will become ‘closed’ for other countries, but will still be open to debate in Congress (c) there will be a two month
debate in Congress before Obama can sign the TPP and (d) following the presidential approval, Congress will get a
further few months before it votes on the agreement and (e) before that happens, the public will have full access to the
text of the document.
To state the bleedingly obvious : John Key is not giving New Zealanders anything like the same level of access to the
current TPP text. Our MPs currently do not have access to the texts negotiated thus far. Moreover, the Beehive will be
committing New Zealand to this document before there has been any full public disclosure of its contents, much less any
meaningful debate. The New Zealand parliamentary debate and vote will be merely a rubberstamp for a fait accompli.
Judging by what Obama told the WSJ, American law-makers already enjoy far more access and the American public will have
far greater opportunity to scrutinise the TPP, before signing occurs.
Key needs to be far more open. If he can, he needs to use his fabled salesman skills to try and sell this deal, not pass
it by stealth in the dead of night. Merely asserting that the TPP will benefit the country overall, is not good enough.
Even a US business press that routinely supports the TPP has been challenging Obama of late to (a) identify the winners
and losers from the TPP and (b) explain how he intends to compensate the losers.
Earlier this week for instance, Bloomberg News issued a stinging rejoinder to the pro-TPP economist Gregory Mankiw.
For one thing, Bloomberg columnist Noah Smith said, many observers are worried that the TPP is actually trade-restrictive in its IP provisions, and in that respect is not a free trade document at all. Moreover, Smith argued, the benefits of
free trade can be very, very unequally shared, while the damage it does can be felt very widely :
…If the richest 1 percent of Americans gain $1 billion from a trade agreement and the other 99 percent lose $900
million, then [classic pro- free trade] theory says the country benefited overall. That outcome is perfectly consistent
with Econ 101.
Most pro-free-trade economists, if you confront them with this fact, will say that this problem can be solved if we use
re-distributive taxes to compensate the losers. This ignores that we often don’t know who the winners and losers are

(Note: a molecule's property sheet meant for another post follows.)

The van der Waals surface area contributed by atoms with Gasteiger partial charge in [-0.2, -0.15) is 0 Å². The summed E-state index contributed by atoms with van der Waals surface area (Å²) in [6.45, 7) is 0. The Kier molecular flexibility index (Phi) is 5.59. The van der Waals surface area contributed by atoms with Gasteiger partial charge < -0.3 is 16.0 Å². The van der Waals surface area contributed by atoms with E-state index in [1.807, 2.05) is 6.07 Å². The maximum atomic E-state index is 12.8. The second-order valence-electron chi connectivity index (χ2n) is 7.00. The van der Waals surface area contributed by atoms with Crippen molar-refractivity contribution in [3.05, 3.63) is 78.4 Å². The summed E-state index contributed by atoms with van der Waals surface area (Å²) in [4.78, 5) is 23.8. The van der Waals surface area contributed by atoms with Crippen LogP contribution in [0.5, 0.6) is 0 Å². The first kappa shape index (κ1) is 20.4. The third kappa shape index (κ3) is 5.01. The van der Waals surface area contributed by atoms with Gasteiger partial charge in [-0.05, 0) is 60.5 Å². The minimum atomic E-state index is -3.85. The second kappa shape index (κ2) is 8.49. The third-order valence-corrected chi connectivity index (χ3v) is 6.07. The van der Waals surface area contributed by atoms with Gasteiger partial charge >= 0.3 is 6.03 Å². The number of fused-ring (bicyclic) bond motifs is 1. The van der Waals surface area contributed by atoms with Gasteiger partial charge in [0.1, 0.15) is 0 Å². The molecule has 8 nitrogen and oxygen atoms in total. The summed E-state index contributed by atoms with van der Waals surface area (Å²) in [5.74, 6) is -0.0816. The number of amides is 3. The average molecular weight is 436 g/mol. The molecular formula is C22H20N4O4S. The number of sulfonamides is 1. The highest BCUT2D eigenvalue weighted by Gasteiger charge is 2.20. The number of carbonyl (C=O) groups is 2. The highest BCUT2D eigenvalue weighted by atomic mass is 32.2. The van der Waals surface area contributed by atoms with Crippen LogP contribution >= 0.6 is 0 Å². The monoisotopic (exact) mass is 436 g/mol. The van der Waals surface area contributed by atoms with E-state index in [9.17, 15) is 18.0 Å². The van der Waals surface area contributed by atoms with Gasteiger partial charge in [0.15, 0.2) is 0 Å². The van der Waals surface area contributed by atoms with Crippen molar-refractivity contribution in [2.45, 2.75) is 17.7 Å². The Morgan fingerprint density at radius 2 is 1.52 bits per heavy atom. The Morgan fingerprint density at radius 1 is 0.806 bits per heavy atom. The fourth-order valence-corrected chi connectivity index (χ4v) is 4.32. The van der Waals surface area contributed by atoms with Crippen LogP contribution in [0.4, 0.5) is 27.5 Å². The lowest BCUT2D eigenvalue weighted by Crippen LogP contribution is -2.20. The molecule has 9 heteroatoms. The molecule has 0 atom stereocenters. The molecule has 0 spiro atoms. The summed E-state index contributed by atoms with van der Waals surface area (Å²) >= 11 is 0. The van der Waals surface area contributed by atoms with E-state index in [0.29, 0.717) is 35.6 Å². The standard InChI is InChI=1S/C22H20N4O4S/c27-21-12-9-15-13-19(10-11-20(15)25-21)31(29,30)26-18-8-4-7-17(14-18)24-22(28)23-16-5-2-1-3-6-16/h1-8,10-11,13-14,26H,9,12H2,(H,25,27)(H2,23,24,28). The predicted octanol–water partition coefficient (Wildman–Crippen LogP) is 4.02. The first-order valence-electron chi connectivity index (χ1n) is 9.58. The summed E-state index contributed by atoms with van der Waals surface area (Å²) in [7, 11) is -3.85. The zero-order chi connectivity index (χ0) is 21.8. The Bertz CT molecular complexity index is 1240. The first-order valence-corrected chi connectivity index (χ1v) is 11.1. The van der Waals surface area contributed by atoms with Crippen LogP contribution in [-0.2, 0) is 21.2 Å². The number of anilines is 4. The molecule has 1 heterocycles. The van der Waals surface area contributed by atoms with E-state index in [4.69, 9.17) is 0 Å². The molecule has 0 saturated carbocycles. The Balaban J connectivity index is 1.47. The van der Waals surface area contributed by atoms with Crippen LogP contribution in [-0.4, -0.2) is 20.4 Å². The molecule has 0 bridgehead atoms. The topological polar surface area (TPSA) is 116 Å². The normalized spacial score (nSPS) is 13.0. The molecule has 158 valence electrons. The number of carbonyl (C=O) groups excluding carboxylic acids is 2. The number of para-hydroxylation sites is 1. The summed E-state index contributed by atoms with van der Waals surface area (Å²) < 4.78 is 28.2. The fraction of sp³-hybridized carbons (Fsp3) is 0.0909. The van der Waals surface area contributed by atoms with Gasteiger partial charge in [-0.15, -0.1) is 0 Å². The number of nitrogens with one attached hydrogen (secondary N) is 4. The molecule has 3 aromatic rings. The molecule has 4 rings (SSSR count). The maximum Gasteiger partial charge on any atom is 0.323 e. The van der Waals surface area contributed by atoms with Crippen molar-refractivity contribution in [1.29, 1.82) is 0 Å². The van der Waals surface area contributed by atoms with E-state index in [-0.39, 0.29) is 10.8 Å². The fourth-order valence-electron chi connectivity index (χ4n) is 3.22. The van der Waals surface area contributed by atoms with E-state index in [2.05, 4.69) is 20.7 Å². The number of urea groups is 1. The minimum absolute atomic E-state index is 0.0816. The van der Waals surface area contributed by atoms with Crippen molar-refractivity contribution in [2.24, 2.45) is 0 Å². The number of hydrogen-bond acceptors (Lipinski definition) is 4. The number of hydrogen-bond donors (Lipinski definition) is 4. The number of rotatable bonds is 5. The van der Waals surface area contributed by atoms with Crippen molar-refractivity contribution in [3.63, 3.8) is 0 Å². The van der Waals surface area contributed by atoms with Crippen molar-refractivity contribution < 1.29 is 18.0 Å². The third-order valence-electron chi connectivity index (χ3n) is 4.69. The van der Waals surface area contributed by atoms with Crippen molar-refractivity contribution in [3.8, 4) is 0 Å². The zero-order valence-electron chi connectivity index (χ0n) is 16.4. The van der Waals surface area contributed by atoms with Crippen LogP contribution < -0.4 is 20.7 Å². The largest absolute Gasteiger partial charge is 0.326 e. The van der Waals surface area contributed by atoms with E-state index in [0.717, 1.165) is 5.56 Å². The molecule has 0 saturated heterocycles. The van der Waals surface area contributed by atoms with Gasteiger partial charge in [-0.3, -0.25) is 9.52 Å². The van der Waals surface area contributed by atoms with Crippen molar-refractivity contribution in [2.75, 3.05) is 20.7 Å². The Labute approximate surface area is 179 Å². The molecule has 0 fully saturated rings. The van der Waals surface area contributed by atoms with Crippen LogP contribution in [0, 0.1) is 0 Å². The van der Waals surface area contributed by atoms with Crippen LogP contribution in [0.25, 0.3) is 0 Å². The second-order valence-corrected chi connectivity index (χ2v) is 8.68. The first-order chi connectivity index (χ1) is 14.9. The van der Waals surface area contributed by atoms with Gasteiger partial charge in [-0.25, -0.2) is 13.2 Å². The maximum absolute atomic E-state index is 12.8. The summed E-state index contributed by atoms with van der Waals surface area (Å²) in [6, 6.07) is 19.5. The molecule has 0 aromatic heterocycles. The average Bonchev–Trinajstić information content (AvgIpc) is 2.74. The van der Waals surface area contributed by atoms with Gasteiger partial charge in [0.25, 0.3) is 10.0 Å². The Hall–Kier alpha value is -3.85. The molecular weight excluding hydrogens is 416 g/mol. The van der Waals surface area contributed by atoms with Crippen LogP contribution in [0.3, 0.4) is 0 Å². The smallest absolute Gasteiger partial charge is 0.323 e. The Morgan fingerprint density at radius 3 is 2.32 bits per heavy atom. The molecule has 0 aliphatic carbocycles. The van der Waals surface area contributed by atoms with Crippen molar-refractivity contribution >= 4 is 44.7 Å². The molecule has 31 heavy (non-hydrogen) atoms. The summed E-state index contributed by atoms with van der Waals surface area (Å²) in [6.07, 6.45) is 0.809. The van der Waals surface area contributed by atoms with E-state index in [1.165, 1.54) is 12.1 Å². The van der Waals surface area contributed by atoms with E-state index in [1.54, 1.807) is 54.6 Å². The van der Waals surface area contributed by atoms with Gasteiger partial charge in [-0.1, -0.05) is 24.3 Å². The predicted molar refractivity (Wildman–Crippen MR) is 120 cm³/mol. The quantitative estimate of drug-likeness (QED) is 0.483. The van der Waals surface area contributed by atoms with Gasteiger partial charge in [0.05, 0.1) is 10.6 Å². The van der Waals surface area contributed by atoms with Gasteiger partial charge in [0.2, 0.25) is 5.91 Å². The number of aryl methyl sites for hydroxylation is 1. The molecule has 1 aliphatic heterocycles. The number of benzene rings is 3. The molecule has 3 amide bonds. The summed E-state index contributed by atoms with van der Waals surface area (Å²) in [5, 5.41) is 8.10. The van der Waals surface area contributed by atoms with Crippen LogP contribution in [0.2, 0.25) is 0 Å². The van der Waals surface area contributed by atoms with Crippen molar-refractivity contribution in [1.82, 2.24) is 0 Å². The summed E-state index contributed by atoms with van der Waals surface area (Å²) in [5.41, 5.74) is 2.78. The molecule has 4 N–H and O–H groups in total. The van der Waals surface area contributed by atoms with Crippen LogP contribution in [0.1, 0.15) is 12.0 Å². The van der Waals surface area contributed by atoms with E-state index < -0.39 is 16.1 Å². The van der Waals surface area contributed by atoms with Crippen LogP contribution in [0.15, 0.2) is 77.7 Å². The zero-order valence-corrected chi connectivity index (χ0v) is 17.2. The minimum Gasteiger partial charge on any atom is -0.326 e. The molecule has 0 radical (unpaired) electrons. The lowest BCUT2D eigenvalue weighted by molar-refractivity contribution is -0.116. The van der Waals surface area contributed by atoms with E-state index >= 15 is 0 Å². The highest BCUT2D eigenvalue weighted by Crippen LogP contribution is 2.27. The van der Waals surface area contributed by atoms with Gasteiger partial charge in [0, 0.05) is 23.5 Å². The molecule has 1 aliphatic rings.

from any particular trade deal -- this is why you can’t buy insurance against the possibility of losing your job to a
trade agreement. This also ignores that the tax system wasn't set up to carry out this compensation. And on top of that,
many pro-free-trade economists, Mankiw included, are almost always opposed
to tax increases.
In other words, Mankiw is giving the public a pro-trade argument that, even on its own merits, might be bogus. Econ 101
says that it’s possible that free trade might hurt the majority of Americans, and yet Mankiw doesn't seem to think the public needs to hear that fact.
Neither does John Key.
A Cure For The PM ?
Fittingly, there is a classic childrens book – Bread and Jam For Frances, by Russell Hoban – that holds out some hope for a possible solution to the hair issues the PM has been having.
Frances you see, loves bread and jam so much that she neglects her egg and vegetables. Bread and jam is just too
tantalising for Frances to resist. To cure her, her parents finally resort to offering her bread and jam at all meals -
breakfast, lunch and dinner – to make her sick of it, and free her from her addiction. And it works!
With that in mind, it could be helpful if dozens of pony-tailed New Zealanders – women and men alike – chose to descend
on the Prime Minister at his future public engagements. Only by prolonged exposure to an excess of pony-tails can we
hope to break his habit and render pony-tails safe for everyone, once again. In the meantime, ‘Pirate Jenny’ by Kurt
Weill is arguably the ultimate fantasy about the revenge of the powerless. Jenny the chambermaid is really pissed off at
how she has been treated. Over the course of her song, she dreams of masking the rich and powerful pay in blood for
showing disrespect to workers in the hospitality industry. This live version from 1964 may be a little on the
melodramatic side, but Nina Simone never did believe in doing anything by halves. ( https://youtu.be/V7awW5nrDHk